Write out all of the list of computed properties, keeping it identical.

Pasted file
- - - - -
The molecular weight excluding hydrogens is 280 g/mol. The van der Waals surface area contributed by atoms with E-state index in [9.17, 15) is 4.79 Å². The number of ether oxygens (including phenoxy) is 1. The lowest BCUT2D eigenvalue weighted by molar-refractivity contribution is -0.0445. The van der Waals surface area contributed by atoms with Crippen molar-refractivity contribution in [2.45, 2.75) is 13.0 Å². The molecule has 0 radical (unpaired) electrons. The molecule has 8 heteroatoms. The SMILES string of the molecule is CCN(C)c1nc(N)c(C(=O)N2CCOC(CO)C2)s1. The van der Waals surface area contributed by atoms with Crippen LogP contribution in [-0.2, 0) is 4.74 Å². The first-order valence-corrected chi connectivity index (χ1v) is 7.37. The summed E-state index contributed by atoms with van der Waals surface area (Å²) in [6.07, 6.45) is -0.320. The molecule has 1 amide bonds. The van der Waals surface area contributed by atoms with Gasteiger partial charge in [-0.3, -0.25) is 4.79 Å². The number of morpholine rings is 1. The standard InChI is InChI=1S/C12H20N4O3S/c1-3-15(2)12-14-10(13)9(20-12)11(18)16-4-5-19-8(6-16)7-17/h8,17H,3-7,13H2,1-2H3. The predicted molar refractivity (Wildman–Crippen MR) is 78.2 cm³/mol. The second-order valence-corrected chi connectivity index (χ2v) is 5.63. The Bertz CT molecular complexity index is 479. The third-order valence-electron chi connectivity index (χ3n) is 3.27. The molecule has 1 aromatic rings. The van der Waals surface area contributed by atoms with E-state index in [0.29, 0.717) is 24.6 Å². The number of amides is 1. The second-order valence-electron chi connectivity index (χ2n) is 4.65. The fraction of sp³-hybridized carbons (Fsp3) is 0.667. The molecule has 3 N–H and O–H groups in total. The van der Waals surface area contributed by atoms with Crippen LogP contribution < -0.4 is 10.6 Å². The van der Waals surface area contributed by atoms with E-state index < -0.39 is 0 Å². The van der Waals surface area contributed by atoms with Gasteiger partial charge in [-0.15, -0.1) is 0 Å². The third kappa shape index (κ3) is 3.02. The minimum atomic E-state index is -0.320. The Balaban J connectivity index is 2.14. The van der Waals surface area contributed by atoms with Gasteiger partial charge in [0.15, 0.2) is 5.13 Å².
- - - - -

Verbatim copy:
The molecular weight excluding hydrogens is 280 g/mol. The van der Waals surface area contributed by atoms with E-state index in [9.17, 15) is 4.79 Å². The number of ether oxygens (including phenoxy) is 1. The lowest BCUT2D eigenvalue weighted by molar-refractivity contribution is -0.0445. The van der Waals surface area contributed by atoms with Crippen molar-refractivity contribution in [2.45, 2.75) is 13.0 Å². The molecule has 0 radical (unpaired) electrons. The molecule has 8 heteroatoms. The SMILES string of the molecule is CCN(C)c1nc(N)c(C(=O)N2CCOC(CO)C2)s1. The van der Waals surface area contributed by atoms with Crippen LogP contribution in [-0.2, 0) is 4.74 Å². The first-order valence-corrected chi connectivity index (χ1v) is 7.37. The summed E-state index contributed by atoms with van der Waals surface area (Å²) in [6.07, 6.45) is -0.320. The molecule has 1 amide bonds. The van der Waals surface area contributed by atoms with Gasteiger partial charge in [-0.3, -0.25) is 4.79 Å². The number of morpholine rings is 1. The standard InChI is InChI=1S/C12H20N4O3S/c1-3-15(2)12-14-10(13)9(20-12)11(18)16-4-5-19-8(6-16)7-17/h8,17H,3-7,13H2,1-2H3. The predicted molar refractivity (Wildman–Crippen MR) is 78.2 cm³/mol. The second-order valence-corrected chi connectivity index (χ2v) is 5.63. The Bertz CT molecular complexity index is 479. The third-order valence-electron chi connectivity index (χ3n) is 3.27. The molecule has 1 aromatic rings. The van der Waals surface area contributed by atoms with E-state index in [0.29, 0.717) is 24.6 Å². The number of amides is 1. The second-order valence-electron chi connectivity index (χ2n) is 4.65. The fraction of sp³-hybridized carbons (Fsp3) is 0.667. The molecule has 3 N–H and O–H groups in total. The van der Waals surface area contributed by atoms with Crippen LogP contribution < -0.4 is 10.6 Å². The van der Waals surface area contributed by atoms with E-state index < -0.39 is 0 Å². The van der Waals surface area contributed by atoms with Gasteiger partial charge in [-0.15, -0.1) is 0 Å². The third kappa shape index (κ3) is 3.02. The minimum atomic E-state index is -0.320. The Balaban J connectivity index is 2.14. The van der Waals surface area contributed by atoms with Gasteiger partial charge in [0.15, 0.2) is 5.13 Å².